You will probably know that Jon is the biggest voice in our ‘Distribution in 2010’ workshop at the beginning of May. He has kindly offered to start writing tips for us EVERY DAY! Blimey! Top fella! So over to Jon…
Many of you might know me from the book that I have written recently, Think Outside the Box Office (TOTBO for short). The primary reason that I wrote it was to share what I had learned while distributing my film Bomb It with other filmmakers so they could learn from my successes and mistakes. In the continuation of that mission I am launching two more initiatives – both in support of how people want to interact with this information. The first is a series of workshops around the world. It seems that the live experience is as important as the written word in imparting this information for many people. We are starting with London on May 8/9, Amsterdam on the 12/13, New York on June 5, Vancouver on June 12/13, San Francisco July 31/Aug1 with more being lined up.
The second initiative is the launching of a TOTBO (Think Outside The Box Office) Tip of the Day. This will soon be joined by Resource of the Day. In these tips, I will give not only a sense of what’s in the book and workshop, but they will be a forum to convey new tips to you as I learn them.
Jon Reiss’ TOTBO Tip of the Day – Every Film is Different
Each film is unique and requires its own individual distribution and marketing strategy. A comedy about stoners will not have the same audience as a documentary about Aids orphans in Tanzania. Similarly each filmmaker has a different set of goals, needs, and resources. While the studio one size fits all model worked well for some independent films over the last 20 years – it was a disaster for others. With the new hybrid model of distribution you can craft a distribution and marketing strategy that makes the most sense for your film. You have a unique vision. Use that vision to engage your audience in a unique manner. This will help separate you from the media noise that surrounds us every day.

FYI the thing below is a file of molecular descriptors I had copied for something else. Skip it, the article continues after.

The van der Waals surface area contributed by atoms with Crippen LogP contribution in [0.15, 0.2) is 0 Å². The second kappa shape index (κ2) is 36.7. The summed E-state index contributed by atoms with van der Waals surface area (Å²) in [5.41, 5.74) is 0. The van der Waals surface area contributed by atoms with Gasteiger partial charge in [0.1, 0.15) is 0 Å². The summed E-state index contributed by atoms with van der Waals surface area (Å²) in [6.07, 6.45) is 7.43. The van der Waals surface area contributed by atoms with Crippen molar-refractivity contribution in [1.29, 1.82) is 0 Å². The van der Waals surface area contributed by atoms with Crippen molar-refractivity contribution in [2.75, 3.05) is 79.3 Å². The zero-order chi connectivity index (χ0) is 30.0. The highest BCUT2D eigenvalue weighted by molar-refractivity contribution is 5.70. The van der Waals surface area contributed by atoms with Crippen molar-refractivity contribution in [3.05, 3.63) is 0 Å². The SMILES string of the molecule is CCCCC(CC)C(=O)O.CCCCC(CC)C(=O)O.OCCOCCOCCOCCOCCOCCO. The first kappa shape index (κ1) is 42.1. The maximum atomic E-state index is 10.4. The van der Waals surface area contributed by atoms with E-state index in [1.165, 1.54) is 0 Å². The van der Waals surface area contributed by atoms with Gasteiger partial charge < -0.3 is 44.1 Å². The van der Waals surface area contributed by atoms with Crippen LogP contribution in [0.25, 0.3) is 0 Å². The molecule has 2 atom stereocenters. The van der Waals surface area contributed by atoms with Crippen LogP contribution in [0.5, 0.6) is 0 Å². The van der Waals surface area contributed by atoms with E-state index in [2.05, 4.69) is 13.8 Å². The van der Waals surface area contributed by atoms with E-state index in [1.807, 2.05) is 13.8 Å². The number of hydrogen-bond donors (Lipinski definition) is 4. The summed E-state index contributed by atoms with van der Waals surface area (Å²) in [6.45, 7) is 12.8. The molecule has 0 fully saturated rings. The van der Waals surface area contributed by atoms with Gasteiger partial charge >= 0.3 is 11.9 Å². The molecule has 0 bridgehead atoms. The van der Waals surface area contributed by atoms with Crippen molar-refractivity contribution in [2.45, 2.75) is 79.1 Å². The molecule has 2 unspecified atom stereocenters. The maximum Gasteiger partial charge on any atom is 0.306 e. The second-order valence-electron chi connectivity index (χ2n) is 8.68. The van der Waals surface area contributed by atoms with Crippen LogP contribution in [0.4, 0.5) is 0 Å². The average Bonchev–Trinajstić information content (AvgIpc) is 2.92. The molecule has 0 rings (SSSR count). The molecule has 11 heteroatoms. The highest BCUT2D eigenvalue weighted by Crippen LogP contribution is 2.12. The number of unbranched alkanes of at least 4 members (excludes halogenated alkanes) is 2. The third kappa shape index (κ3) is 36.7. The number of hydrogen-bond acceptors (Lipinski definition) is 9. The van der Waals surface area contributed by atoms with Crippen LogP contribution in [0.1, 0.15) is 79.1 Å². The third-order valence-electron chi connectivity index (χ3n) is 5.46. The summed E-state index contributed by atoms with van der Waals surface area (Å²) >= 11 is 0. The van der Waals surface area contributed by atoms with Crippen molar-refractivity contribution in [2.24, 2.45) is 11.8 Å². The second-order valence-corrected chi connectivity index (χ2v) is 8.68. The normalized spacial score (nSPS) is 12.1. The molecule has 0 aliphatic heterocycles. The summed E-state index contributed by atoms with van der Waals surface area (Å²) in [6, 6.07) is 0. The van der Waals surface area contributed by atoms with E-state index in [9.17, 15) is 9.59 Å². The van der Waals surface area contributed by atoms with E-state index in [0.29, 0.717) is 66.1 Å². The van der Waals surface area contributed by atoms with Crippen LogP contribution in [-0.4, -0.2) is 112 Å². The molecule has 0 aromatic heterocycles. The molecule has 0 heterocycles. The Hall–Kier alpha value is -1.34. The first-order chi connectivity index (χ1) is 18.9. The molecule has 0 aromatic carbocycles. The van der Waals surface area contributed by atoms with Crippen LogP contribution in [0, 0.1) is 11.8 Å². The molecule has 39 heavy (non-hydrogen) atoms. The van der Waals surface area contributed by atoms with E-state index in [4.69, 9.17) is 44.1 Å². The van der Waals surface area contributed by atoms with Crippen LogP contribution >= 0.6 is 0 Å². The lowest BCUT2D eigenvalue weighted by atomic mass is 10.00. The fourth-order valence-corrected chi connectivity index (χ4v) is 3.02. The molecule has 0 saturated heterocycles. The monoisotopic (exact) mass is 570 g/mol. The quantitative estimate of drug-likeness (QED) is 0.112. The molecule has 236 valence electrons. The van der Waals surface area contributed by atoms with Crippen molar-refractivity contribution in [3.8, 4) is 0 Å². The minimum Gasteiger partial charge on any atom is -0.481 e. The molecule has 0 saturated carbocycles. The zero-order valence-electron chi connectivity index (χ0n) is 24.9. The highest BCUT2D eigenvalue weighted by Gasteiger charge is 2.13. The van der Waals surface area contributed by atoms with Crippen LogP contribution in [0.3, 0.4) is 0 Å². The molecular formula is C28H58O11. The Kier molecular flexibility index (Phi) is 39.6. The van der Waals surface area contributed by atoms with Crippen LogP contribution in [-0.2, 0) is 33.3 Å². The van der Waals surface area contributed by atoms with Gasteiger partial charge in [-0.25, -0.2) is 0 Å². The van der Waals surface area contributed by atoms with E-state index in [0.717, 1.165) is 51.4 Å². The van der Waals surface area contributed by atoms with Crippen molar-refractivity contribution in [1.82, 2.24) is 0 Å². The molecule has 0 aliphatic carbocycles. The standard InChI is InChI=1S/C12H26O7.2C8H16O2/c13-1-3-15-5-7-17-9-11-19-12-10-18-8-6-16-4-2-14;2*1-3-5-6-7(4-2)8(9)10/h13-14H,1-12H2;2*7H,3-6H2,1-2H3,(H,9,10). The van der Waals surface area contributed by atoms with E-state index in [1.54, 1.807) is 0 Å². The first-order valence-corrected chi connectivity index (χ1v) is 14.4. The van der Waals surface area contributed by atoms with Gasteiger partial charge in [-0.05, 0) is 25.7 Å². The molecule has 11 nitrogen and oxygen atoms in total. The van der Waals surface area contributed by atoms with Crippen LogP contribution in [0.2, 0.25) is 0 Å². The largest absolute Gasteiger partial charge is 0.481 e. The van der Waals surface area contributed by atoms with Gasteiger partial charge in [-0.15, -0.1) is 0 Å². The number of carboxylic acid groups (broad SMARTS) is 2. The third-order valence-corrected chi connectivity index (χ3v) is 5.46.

Know Your Goals
I cannot stress this enough. I cannot repeat this enough. There are multiple goals that you can strive for in the release of your film. You must prioritize what is most important to you. I categorize the goals for the distribution and marketing of your film into the following five (with a sub goal number 6):
2. Career launch, help for your next project, fame.
3. Audience / eyeballs to see the film
4. To have an impact on the world
5. A long term sustainable connection with a fan base.
6. A green release.
Choices that you make in service of one goal will often sacrifice another goal. For instance releasing your film for free on the internet might get you the most eyeballs, but it won’t help you monetize the film.
You must make sure that everyone on your team is on the same page and don’t have conflicting goals. At the Slamdance Filmmaker Summit, I gave homework to two sets of filmmakers with whom I did a live speed consult*. While Hunter Weeks, a very savvy filmmaker, had known for some time his goal for his current film Ride the Divide was to help him get another film made, what he didn’t know until that night was his goal was different from his producer Mike Dion which was to make money to return the investment for his investors. These goals are two that are traditionally in direct conflict (career launch normally associated with some form of traditional theatrical which in turn is usually a money drain).
What do you think?
* I had so much fun doing these speed consults that they have become an integral part of nearly all of the workshops I conduct. The first day of the workshops is a presentation of the principles of the new techniques of distribution and marketing from a very practical perspective. The second day is primarily limited to 20 films/projects and I do 20-30 minutes speed consult on each – with all the other teams present so that they can learn from each other.
Thanks Jon, and we look forward to more tips. Remember, our workshop is fast approaching… Check it out here.
Onwards and upwards!